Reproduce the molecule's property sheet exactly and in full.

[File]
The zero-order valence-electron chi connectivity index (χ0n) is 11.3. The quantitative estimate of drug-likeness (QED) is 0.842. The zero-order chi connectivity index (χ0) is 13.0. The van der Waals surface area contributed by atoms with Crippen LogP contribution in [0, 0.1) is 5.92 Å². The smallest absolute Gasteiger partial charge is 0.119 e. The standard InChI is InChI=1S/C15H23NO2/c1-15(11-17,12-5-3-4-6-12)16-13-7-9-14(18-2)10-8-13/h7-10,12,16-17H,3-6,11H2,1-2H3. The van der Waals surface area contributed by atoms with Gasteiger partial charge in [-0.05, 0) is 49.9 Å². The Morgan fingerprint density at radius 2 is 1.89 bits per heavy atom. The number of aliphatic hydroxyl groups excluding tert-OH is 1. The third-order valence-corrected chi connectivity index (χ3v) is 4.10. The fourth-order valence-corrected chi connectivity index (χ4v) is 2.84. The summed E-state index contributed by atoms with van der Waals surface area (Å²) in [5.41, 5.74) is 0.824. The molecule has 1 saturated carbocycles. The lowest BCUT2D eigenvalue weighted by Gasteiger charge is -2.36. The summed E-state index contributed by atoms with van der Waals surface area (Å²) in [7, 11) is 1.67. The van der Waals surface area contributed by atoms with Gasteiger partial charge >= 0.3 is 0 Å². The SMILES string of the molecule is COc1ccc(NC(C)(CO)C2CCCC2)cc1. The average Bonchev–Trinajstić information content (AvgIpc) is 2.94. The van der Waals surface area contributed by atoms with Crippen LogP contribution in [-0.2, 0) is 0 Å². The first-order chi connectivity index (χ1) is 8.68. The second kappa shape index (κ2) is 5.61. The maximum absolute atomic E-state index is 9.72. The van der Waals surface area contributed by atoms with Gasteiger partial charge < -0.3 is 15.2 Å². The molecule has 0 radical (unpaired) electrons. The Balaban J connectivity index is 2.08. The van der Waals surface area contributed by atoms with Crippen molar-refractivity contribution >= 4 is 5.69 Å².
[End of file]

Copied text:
The zero-order valence-electron chi connectivity index (χ0n) is 11.3. The quantitative estimate of drug-likeness (QED) is 0.842. The zero-order chi connectivity index (χ0) is 13.0. The van der Waals surface area contributed by atoms with Crippen LogP contribution in [0, 0.1) is 5.92 Å². The smallest absolute Gasteiger partial charge is 0.119 e. The standard InChI is InChI=1S/C15H23NO2/c1-15(11-17,12-5-3-4-6-12)16-13-7-9-14(18-2)10-8-13/h7-10,12,16-17H,3-6,11H2,1-2H3. The van der Waals surface area contributed by atoms with Gasteiger partial charge in [-0.05, 0) is 49.9 Å². The Morgan fingerprint density at radius 2 is 1.89 bits per heavy atom. The number of aliphatic hydroxyl groups excluding tert-OH is 1. The third-order valence-corrected chi connectivity index (χ3v) is 4.10. The fourth-order valence-corrected chi connectivity index (χ4v) is 2.84. The summed E-state index contributed by atoms with van der Waals surface area (Å²) in [5.41, 5.74) is 0.824. The molecule has 1 saturated carbocycles. The lowest BCUT2D eigenvalue weighted by Gasteiger charge is -2.36. The summed E-state index contributed by atoms with van der Waals surface area (Å²) in [7, 11) is 1.67. The van der Waals surface area contributed by atoms with Gasteiger partial charge >= 0.3 is 0 Å². The SMILES string of the molecule is COc1ccc(NC(C)(CO)C2CCCC2)cc1. The average Bonchev–Trinajstić information content (AvgIpc) is 2.94. The van der Waals surface area contributed by atoms with Crippen LogP contribution in [-0.2, 0) is 0 Å². The first-order chi connectivity index (χ1) is 8.68. The second kappa shape index (κ2) is 5.61. The maximum absolute atomic E-state index is 9.72. The van der Waals surface area contributed by atoms with Gasteiger partial charge < -0.3 is 15.2 Å². The molecule has 0 radical (unpaired) electrons. The Balaban J connectivity index is 2.08. The van der Waals surface area contributed by atoms with Crippen molar-refractivity contribution >= 4 is 5.69 Å².